Will Jarvis

Will wrote a telling blog brilliantly encapsulating the
LUP: WHERE PROCESS IS PRODUCT philosophy.
You can read that here

 

I'm just emailing to say thank you once again for an amazing opportunity this afternoon. It was an absolute privilege and Joy to work and see YOU work with the prisoners today. It really warmed my heart, inspired me and has given me plenty food for thought. To see their passion and commitment to the project was amazing and overall an experience I'm beyond thankful for.

Joshua Boyd-Campbell

Thank you so much for having me along on Friday. It's a really valuable thing you're doing with them and it is obvious that the participants appreciate it, and they really have potential to do some very fine work.

Patch Harvey

The workout has stayed with me at the forefront of my mind since, and will continue to do so for a long, long time still. .... Lastly I must say I think the Initiative is truly glorious and a delight to behold and I am indebted to you for such a wonderful opportunity and experience.

                                   Finn Burge, UCL Student


A talented artist, Gareth Morgan, writes a blog
about his experience drawing in a LUP2 session:

http://blogs.arts.ac.uk/pgcommunity/2017/11/13/drawing-a-london-shakespeare-workout-at-hmp-pentonville/

Segment -

Absorbed in watching the Workout I tried to loosen my line but there was a major problem as nobody stayed still for a moment. Not to worry, they’ll soon stand still and do some Shakespeare, I thought.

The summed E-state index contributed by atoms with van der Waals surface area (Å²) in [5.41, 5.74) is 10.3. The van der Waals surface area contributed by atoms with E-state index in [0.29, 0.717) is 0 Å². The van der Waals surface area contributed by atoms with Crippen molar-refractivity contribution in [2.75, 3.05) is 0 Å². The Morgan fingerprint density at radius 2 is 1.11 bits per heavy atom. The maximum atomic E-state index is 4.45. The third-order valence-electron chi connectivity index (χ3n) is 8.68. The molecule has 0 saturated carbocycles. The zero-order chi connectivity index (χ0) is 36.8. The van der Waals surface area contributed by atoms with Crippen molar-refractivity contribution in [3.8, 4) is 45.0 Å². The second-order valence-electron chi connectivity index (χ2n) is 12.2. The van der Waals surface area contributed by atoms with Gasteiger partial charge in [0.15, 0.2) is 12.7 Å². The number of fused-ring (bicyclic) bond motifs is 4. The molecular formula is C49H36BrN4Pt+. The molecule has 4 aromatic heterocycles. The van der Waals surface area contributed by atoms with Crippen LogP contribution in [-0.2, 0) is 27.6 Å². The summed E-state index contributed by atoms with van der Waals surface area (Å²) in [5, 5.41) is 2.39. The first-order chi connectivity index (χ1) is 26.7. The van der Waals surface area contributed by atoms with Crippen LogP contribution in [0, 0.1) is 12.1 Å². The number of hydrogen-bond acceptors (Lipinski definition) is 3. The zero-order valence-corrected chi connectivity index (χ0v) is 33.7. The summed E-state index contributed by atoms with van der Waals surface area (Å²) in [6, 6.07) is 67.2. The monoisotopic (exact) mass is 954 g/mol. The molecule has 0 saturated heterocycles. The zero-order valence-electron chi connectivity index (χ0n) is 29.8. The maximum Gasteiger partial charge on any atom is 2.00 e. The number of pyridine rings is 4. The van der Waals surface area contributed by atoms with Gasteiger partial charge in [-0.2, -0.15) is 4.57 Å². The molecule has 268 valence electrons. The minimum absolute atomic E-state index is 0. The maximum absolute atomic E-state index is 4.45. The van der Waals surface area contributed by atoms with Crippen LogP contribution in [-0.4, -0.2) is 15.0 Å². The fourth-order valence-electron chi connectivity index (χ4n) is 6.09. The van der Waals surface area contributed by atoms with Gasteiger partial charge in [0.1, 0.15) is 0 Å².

This didn’t happen – I was watching a workout not a rehearsal which can be more sedentary – instead I saw tapping and stamping, animal evolution responses, rhythmic iambic pentameter games, insults and curses in various languages – the bodies, larynxes and minds of everybody in the group were fully engaged and working hard.

 

The extraordinary Rose Bruford Head of Voice, Tess Dignan,
kindly wrote this fine verse following a LUP Session

Just out of Prison, - changed. 

 

The weight of so many locks and keys 

Soulless metal magnolia paint, 

The smell of sweat and boredom 

Windowless corridors 

Resigned faces

Waves of clanging 

And a library full of dead books

And protocols

And out of the fear came hope

And out of the hope came dusty souls

And we swung together 

On the branches of poetry

And fresh air came into our lungs

And imagination filled the room with wild flowers

And we shared water and words and wit

And when we left we squeezed hands

I, to my freedom

Our residents, to a window

Which they took with them

Freshly made

Into their cells...

 


A young Central School graduate, Eoin McAndrew,
writes of attending a LUP2 Session


Thank you so much for the opportunity to observe and participate in your work at Pentonville. It’s really fascinating and the benefit to the men is obvious. Saying that I found the benefit to my own work profound.  I felt as if I had a third ear going on stage that evening and other members of the cast said they sensed this as well.  They are all now eager to take part.  The men were a great group and very talented. If at all possible, I’d love to come in for another LSW workshop in the new year - if you’ll have me of course!

 


RANDOM TWEETS ..

#Beautifully documented @LUPRDC sessions, demonstrating how it might feel to take part in the #amazing opportunities they offer.